In Focus: The magic carpet that flew at auction, and the enormous 31ft masterpiece showcasing 18th century fake news

A ‘polonaise’ carpet once owned by Rothschilds is one of the outstanding lots at Christie’s, as a distinguished auctioneer bows out. Huon Mallalieu reports.

Until recently, I thought of ‘polonaise’ only as a musical term, for a fast dance rhythm chiefly associated with Chopin, but also used by many other 18th- and 19th-century composers. Then I discovered a recipe for cauliflower polonaise, which I have now tried (albeit with a non-vegetarian twist) and can recommend. Both presumably originated in Poland, but polonaise carpets are actually Persian.

Sotheby’s and Christie’s held their spring Islamic and Indian sales on March 30 and 31 and, given the state of the world, they will have been relieved at how they did. At Christie’s, 75% of 209 lots sold, with failures mostly at the lower end. The breakdown of successful bidders was interesting: 41% British, 25% Continental, 20% North American and 5% Middle East.

I have no information about the buyer of the £2,322,000 ‘polonaise’ carpet, which was among the outstanding lots, but it had a good provenance back to Baron Adolphe von Rothschild (1823–1900), one of the family’s foremost collectors. From him it went to Maurice de Rothschild and, for the past 50 years, it has been owned by a German noble family. The Polish tag was attached to this type of carpet only in 1878, when a group was exhibited that belonged to Prince Czartoryski, whose family coat of arms was included in the design.

These were among the most commonly exported Persian carpets during the 16th- and 17th-century Safavid period, used as gifts to European potentates. Best of all were those made during the reign of Shah ‘Abbas (1587–1629), who was passionate about the manufacture of textiles in Isfahan. They are characterised by floral arabesques, with central and corner medallions and strongly delineated borders, and were generally knotted in silk with silver and gold brocade. Naturally, given their age, colours have faded, as can be seen from a watercolour of this early-17th-century 6ft 5in by 4ft 6in example chez Rothschild in the rue Monceau.

Illustrated folio from a Shahnameh. £4.842 million

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The top price at Christie’s was £4,842,000 for a folio from a Shahnameh, with a still more illustrious, if partly shared, provenance. Commissioned by Shah Isma’il (1501–24), founder of the Safavid dynasty, and given by his son Shah Tahmasp to the Ottoman Sultan Selim II, it passed in the 20th century from Maurice de Rothschild into the unrivalled collection of Arthur J. Houghton. The painting in gouache heightened with gold and silver showed the hero Rustam and was attributed to Aka Miraq and Qasim bin Ali of Tabriz.

At £378,000, there was a Persian rarity, one of three surviving 12th-century Seljuk stucco panels showing horsemen and seated figures, which would have been displayed as a frieze on a palace wall. At 3ft 9in by 5ft 8in this was incomplete; originally, it would have been coloured.

Fig 3: A 12th-century Seljuk stucco panel. £378,000. Credit: Christie’s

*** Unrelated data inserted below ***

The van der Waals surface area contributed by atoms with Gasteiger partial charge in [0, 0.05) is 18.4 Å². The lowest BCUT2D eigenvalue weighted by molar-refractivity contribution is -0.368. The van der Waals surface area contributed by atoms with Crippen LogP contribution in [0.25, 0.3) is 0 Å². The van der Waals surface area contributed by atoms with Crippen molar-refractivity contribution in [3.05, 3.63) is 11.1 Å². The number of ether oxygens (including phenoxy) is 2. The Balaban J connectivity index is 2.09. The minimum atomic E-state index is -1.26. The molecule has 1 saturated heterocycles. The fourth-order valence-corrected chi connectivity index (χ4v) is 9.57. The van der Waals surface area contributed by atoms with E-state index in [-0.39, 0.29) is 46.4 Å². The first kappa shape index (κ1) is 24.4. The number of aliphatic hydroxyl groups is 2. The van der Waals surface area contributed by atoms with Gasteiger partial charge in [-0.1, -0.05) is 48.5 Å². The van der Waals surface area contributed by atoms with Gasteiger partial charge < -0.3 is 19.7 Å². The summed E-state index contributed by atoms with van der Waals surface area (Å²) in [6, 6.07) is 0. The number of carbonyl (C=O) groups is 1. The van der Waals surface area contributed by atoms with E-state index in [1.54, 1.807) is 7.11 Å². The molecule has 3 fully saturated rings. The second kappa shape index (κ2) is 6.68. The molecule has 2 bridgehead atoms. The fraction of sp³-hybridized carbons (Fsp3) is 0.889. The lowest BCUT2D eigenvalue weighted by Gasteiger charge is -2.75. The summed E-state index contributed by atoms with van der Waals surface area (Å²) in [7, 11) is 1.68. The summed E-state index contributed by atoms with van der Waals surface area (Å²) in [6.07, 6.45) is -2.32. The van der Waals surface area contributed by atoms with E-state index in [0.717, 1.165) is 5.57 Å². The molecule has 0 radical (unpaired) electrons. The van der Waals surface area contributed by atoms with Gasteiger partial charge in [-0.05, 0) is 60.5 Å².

The top lot at Sotheby’s, at £630,000, was still more monumental. The 6ft 9in by 31ft 7in painting in gouache on paper laid on canvas showed one of the worst defeats in British colonial history, the 1780 Battle of Pollilur, in which Tipu Sultan crushed the East India Company’s army and almost drove the British from India.

Painting of the 1780 Battle of Pollilur. The canvas measures almost 7ft in height and more than 31ft in length. £630,000. Credit: Todd-White Art Photography via Sotheby’s

As the Anglo-Indian historian William Dalrymple described it in an illuminating catalogue essay, the campaign displayed several resonant features, such as the use of fake news to blacken the enemy. What worried the British, he wrote, was not that Tipu was a religious fanatic, but rather ‘a modernising technocrat who used the weapons of the West against their own inventors’.

Detail from Painting of the 1780 Battle of Pollilur. The canvas measures almost 7ft in height and more than 31ft in length. £630,000. Credit: Todd-White Art Photography via Sotheby’s

The lot that I liked best in either sale was a large—10in square—late-16th-century Iznik tile painted in underglaze blue, green and characteristic bole red with two birds perched beside a fountain.

Figures are rare on Iznik tiles and seven are known with this design, all in museums, which pushed the price to £655,200 over a £150,000 estimate.

A 16th-century Iznik tile. £655,200. Credit: Christie’s

Other favourites were an Iznik jug of similar date, which made £22,680 at Christie’s, and a 19th-century Iznik-style mosque lamp by Samson of Paris, which made £8,820 at Sotheby’s, plus a lovely 9th–10th-century Persian rock-crystal cosmetic bowl at £126,000.

The Christie’s sale was not able as the last to be taken by William Robinson after an illustrious 40-year career from front counter to International Head of World Art. His expertise runs from modern and contemporary art to Mughal jewels and he is a loss to the rostrum. As a profile in The Hindu had it, ‘through bids, both good and bad, Robinson’s responsibility to keep the auction thrilling remains steady and unwavering. “After all, everyone likes theatre,” he says’.